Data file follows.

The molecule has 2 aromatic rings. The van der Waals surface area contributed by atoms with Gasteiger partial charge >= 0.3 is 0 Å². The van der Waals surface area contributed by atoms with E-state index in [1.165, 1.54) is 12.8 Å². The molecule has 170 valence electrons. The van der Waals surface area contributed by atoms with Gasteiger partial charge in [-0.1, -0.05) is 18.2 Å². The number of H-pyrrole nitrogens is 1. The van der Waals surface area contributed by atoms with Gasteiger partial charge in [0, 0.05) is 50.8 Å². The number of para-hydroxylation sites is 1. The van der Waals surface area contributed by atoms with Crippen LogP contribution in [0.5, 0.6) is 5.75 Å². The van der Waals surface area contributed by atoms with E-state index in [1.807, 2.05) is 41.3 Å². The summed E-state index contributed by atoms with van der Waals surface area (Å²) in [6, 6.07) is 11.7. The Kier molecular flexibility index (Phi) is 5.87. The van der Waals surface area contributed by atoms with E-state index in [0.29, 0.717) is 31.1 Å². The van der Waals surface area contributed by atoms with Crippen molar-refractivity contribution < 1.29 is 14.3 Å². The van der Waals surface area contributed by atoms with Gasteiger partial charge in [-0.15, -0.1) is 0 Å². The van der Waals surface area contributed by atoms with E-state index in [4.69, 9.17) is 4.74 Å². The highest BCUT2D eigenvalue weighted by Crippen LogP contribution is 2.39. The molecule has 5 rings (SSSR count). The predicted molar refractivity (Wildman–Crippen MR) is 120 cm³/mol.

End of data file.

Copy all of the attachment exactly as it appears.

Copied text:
The molecule has 2 aromatic rings. The van der Waals surface area contributed by atoms with Gasteiger partial charge >= 0.3 is 0 Å². The van der Waals surface area contributed by atoms with E-state index in [1.165, 1.54) is 12.8 Å². The molecule has 170 valence electrons. The van der Waals surface area contributed by atoms with Gasteiger partial charge in [-0.1, -0.05) is 18.2 Å². The number of H-pyrrole nitrogens is 1. The van der Waals surface area contributed by atoms with Gasteiger partial charge in [0, 0.05) is 50.8 Å². The number of para-hydroxylation sites is 1. The van der Waals surface area contributed by atoms with Crippen LogP contribution in [0.5, 0.6) is 5.75 Å². The van der Waals surface area contributed by atoms with E-state index in [1.807, 2.05) is 41.3 Å². The summed E-state index contributed by atoms with van der Waals surface area (Å²) in [6, 6.07) is 11.7. The Kier molecular flexibility index (Phi) is 5.87. The van der Waals surface area contributed by atoms with E-state index in [0.29, 0.717) is 31.1 Å². The van der Waals surface area contributed by atoms with Crippen molar-refractivity contribution < 1.29 is 14.3 Å². The van der Waals surface area contributed by atoms with Gasteiger partial charge in [-0.15, -0.1) is 0 Å². The van der Waals surface area contributed by atoms with E-state index in [4.69, 9.17) is 4.74 Å². The highest BCUT2D eigenvalue weighted by Crippen LogP contribution is 2.39. The molecule has 5 rings (SSSR count). The predicted molar refractivity (Wildman–Crippen MR) is 120 cm³/mol.